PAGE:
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How the Government Shutdown Could End—Without Trump

January 10, 2019, 12:16 PM UTC

The government has been shutdown for nearly three weeks over funding for a border wall, nearing the 1995 record of a 21-day closure.

While negotiations between President Trump and Congressional Democrats have thus far come to naught, there is at least one way Congress can unilaterally reopen the government with out the commander-in-chief: veto override.

What does this mean?

Let’s review the two ways a bill can become law. The first, more common way is for a bill to be passed by both the House and Senate and then signed by the president. The second option, in which the president vetoes a bill approved by both houses, allows Congress to override his veto by re-passing the bill with two-thirds of each chamber.

And Congress theoretically has the votes to do just that.

Last month, before the government shut down, the Republican-controlled Senate passed a stopgap bill that would have kept the government funded through February, but did not include money for the border wall. The bill passed by voice vote, meaning that none of the 100 senators demanded a roll call vote.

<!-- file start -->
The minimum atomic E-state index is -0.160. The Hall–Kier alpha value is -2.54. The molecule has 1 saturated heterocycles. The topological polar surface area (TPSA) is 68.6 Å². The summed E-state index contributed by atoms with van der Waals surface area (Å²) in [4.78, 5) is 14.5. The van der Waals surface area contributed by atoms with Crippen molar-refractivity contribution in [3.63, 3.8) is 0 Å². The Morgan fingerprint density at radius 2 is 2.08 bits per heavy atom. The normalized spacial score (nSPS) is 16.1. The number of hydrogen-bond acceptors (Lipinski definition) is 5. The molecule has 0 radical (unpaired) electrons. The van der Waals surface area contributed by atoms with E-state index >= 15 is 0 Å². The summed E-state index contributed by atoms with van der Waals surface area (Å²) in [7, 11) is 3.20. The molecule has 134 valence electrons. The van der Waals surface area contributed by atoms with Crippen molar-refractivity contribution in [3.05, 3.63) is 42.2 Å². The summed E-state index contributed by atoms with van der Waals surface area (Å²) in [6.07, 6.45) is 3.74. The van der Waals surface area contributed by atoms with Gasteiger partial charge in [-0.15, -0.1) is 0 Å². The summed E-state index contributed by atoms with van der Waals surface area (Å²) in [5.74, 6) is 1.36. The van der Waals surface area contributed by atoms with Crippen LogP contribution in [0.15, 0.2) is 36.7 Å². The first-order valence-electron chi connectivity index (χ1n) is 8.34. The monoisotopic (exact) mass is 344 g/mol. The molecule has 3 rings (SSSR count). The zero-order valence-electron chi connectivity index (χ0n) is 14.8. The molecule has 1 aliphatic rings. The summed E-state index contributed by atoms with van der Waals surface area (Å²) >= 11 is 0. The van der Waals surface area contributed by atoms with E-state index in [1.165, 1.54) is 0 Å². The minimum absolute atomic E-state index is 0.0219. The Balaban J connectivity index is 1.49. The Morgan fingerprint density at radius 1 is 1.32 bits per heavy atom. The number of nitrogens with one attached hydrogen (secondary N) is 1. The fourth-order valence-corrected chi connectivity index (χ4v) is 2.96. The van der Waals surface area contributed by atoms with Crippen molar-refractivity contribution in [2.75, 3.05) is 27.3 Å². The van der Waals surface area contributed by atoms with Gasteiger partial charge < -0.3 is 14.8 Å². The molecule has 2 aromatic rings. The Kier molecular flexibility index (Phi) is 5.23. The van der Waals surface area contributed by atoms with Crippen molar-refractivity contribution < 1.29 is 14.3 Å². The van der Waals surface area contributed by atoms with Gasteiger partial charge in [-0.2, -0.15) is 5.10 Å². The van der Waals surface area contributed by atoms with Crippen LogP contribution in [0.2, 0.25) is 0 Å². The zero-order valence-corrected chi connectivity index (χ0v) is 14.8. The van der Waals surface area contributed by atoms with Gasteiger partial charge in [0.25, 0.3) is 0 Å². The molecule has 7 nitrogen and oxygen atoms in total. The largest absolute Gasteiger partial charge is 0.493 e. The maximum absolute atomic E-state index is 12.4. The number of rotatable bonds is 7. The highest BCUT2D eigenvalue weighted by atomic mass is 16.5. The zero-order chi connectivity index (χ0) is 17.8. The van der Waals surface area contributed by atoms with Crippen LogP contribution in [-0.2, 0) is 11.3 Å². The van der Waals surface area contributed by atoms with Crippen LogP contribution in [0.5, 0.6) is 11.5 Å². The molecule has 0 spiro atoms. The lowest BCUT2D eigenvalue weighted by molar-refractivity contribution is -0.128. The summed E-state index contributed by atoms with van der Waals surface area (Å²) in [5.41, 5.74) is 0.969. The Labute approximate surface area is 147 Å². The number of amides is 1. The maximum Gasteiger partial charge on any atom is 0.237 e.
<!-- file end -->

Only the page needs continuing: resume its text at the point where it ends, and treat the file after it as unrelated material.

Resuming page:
While the Republican-controlled House at the time refused to vote on the bill, the new Democratic-led House has already introduced and passed bills to fund various parts of the government currently impacted by the shutdown.

To enact such legislation, these House-passed bills would need to be approved by the Senate. Even if Trump were to veto them, if the bills were then re-passed with two-thirds of both the House and Senate, Congress could end the government shutdown.

The main obstacle in Congress’ way now is a reversal from Senate Majority Leader Mitch McConnell, who announced Wednesday that he will not allow a vote on any bill that doesn’t have Trump’s support. Speaking on the Senate floor, McConnell said the chamber “will not waste its time considering a Democratic bill which cannot pass this Chamber and which the President will not sign.”